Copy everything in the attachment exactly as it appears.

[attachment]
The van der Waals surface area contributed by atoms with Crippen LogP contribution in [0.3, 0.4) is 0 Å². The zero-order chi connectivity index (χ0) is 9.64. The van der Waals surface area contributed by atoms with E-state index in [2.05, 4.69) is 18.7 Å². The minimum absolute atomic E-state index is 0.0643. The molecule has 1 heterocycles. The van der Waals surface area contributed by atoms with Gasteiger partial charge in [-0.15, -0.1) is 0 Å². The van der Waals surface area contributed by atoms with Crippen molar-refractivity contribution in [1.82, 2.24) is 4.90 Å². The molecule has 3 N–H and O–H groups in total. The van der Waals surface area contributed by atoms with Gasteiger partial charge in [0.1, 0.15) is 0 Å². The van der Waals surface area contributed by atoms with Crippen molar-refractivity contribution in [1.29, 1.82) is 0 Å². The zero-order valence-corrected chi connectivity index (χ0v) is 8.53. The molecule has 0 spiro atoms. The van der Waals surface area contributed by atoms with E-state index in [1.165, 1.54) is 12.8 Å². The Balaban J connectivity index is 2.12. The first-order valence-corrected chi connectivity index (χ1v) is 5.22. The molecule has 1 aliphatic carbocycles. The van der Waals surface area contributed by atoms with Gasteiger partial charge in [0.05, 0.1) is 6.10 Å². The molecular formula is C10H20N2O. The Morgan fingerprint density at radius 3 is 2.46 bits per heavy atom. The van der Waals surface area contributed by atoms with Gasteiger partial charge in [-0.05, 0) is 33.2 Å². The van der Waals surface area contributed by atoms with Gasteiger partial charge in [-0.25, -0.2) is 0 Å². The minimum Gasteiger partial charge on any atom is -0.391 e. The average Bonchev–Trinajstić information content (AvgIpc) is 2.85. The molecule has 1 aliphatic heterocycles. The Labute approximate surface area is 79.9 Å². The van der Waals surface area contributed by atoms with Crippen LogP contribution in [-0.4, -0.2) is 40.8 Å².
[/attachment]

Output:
The van der Waals surface area contributed by atoms with Crippen LogP contribution in [0.3, 0.4) is 0 Å². The zero-order chi connectivity index (χ0) is 9.64. The van der Waals surface area contributed by atoms with E-state index in [2.05, 4.69) is 18.7 Å². The minimum absolute atomic E-state index is 0.0643. The molecule has 1 heterocycles. The van der Waals surface area contributed by atoms with Gasteiger partial charge in [-0.15, -0.1) is 0 Å². The van der Waals surface area contributed by atoms with Crippen molar-refractivity contribution in [1.82, 2.24) is 4.90 Å². The molecule has 3 N–H and O–H groups in total. The van der Waals surface area contributed by atoms with Gasteiger partial charge in [0.1, 0.15) is 0 Å². The van der Waals surface area contributed by atoms with Crippen molar-refractivity contribution in [1.29, 1.82) is 0 Å². The zero-order valence-corrected chi connectivity index (χ0v) is 8.53. The molecule has 0 spiro atoms. The van der Waals surface area contributed by atoms with E-state index in [1.165, 1.54) is 12.8 Å². The Balaban J connectivity index is 2.12. The first-order valence-corrected chi connectivity index (χ1v) is 5.22. The molecule has 1 aliphatic carbocycles. The van der Waals surface area contributed by atoms with Gasteiger partial charge in [0.05, 0.1) is 6.10 Å². The molecular formula is C10H20N2O. The Morgan fingerprint density at radius 3 is 2.46 bits per heavy atom. The van der Waals surface area contributed by atoms with Gasteiger partial charge in [-0.05, 0) is 33.2 Å². The van der Waals surface area contributed by atoms with Gasteiger partial charge in [-0.25, -0.2) is 0 Å². The minimum Gasteiger partial charge on any atom is -0.391 e. The average Bonchev–Trinajstić information content (AvgIpc) is 2.85. The molecule has 1 aliphatic heterocycles. The Labute approximate surface area is 79.9 Å². The van der Waals surface area contributed by atoms with Crippen LogP contribution in [-0.4, -0.2) is 40.8 Å².